Okay Hall , living seventeen miles
south of Alnsworth , died on Monday
of this week nnd was burled Tuesday
lu the Alnsworth cemetery , the sor-
vkes being conducted by Rev. Dr.
t'tirns. The Halls were formerly resi
dents of Lincoln , Neb.
William Schultz has bought the In
terest of Allen Foster In Foster Bros.
Racket store In this city. The new
linn name Is Foster & Schulz. Frank
Foster of the old firm being the senior
member of the now linn.
WEDDING IN PENITENTIARY.
Mrs. Ruth Rltch and Convict Paroled
on Her Pleading Are Married.
Jefferson City , Mo , , Doc. 24 , Tim
Does all the cleaning
about the house and farm ,
and keeps everything aplok
and span lor lOo a month
-Just try It.
The farmer's wife has a ready
help in this handy , all-'round
cleanser that will save her much
labor and time. It does the
work of all old-fashioned clean
ers easier , quicker , better
Cleans , Scrubs ,
, KtUlu , Milk
Pailt , Separators , etc.
To clean woodenware , tables ,
pantry shelves , etc. , etc. Wet the
article , sprinkle with Old Dutch
Cleanser and tub with wet cloth or
brush ; wipe up
with clean water ;
wring cloth tight
ly and wipe dry.
It clean ] clean
and is hyglctl-
Ic , no caustic or
acids a void them
LARGE SIFTER CAN
first wedding over solemnized In the
Missouri ixMiltontlary took iilaco yen-
terday , when Governor Hadloy , at the
request of Mrs. Ruth Ultch of Konnet ,
Mo. , paroled Charles Headlamp , that
they might wed. They were engaged
when Bcachamp was brought to the
prison to serve two years for assault
with Intent to kill.
The woman pleaded with the gover
nor that slio would see that Dcachamp
lived a proper life in the future. The !
ceremony was performed In the war \C |
FINDS GRAFT AMONG MEDICS.
Retiring Head of Surgical Association
Chicago , Dec. 21. That many medi
cal specialists are grafters and "split"
with the general practitioners who
call them in for consultation was
charged by Dr. John P. Lord , retlrlnp
president of the \Vestern Surgical as
sociation , before a meeting of that OP /
gnnlzatlon in the La Salle hotel.
"Tho practitioner. " he said , "will
call a man of sufficient standing to
enable him to name a fancy price as
the consultant's fee , which ho collects ,
and then remits the consultant the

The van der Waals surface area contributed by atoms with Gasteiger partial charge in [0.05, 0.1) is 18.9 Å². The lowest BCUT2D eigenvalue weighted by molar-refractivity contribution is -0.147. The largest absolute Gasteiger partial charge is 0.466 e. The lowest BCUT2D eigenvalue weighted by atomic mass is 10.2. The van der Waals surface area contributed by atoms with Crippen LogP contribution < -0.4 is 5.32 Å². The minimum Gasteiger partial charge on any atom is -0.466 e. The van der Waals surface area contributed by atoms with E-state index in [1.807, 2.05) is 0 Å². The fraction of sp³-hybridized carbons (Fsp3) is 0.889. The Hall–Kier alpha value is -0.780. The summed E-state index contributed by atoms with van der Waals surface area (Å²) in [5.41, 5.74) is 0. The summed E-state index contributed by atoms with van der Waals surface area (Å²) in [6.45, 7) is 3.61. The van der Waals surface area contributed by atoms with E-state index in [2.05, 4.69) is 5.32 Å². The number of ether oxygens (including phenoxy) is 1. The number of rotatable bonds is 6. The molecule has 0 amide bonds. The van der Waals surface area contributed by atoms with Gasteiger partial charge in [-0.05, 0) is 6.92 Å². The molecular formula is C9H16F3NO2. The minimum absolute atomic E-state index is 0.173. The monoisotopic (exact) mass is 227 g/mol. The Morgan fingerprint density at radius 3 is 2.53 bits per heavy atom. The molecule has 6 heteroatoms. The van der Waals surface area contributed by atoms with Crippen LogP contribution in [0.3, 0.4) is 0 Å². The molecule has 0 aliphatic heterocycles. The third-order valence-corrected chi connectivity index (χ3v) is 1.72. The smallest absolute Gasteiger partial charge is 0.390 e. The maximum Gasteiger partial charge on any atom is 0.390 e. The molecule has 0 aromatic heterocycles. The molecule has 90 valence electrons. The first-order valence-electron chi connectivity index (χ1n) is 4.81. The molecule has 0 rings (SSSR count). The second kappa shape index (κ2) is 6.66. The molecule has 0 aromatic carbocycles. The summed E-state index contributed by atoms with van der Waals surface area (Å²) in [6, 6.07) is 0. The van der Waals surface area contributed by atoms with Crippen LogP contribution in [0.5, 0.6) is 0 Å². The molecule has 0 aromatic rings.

minimum fee. The graft element is
also going into medical politics and
some county societies are controlled
by It. It is a menace to professional
honor , dignity , common honesty , and
"It has been my experience that fee
splitters will resort to other equally
questionable means. They do not stop
at dividing with doctors. Hotel clerks ,
hackinen , news agents , barkeepers , or
dinary clerks , traveling men , medical
students , priests and preachers are
represented , though few of the latter
classes stoop to tills practice.
"Many of our surgeons stjle them
selves specialists after a few waekn at
some of our largo clinics. They pass
the word along the line that they are
liberal and they are soon doing a good
business. It is only a question of time
when the profession will ho out of fav
or with the public. "
Dr. J. E. Summers of Omalm assort
ed that about 3 percent of persons who
have recovered from typhoid fever
carry the germs of the discaso in
their systems for two or three months
and during that period they are u men-
nco to the community.
Officers for the ensuing year are :
Dr. Amos \V. Abbot of Minneapolis ,
president ; Dr. Albert E. Halstead of
Chicago , llrst vice president ; Dr. W.
J. Frlck of Kansas City , second vlco
president ; Dr. Arthur T. Mann of Min
neapolis , secretary treasurer.
The Convention next year will beheld
held December 10 and 20 In Kaunas
Christmas Greens Scarce.
New York , Dec. 20. Dealers report
a shortage In the supply of Christmas
trees and other holiday greenery , and
as a result high prices prevail and
the poorer people of the city will bo
forced to do without such adornments.
Holly , inlstlctoo and other greens are
soiling at moro than double the prices
charged last year.
Heavy snows in the sections where
the greens flourish are responsible for
the scarcity aud Increased prices.
The siimo cause has delayed the cut
ting and shipment of Christmas trees ,
and those received by the West street
dealers are not of as good quality as fc } 1
usual. A growing movement against
the denudation of forests by the cut A
ting of trees for Christmas use lias
also played Its part In curtailing the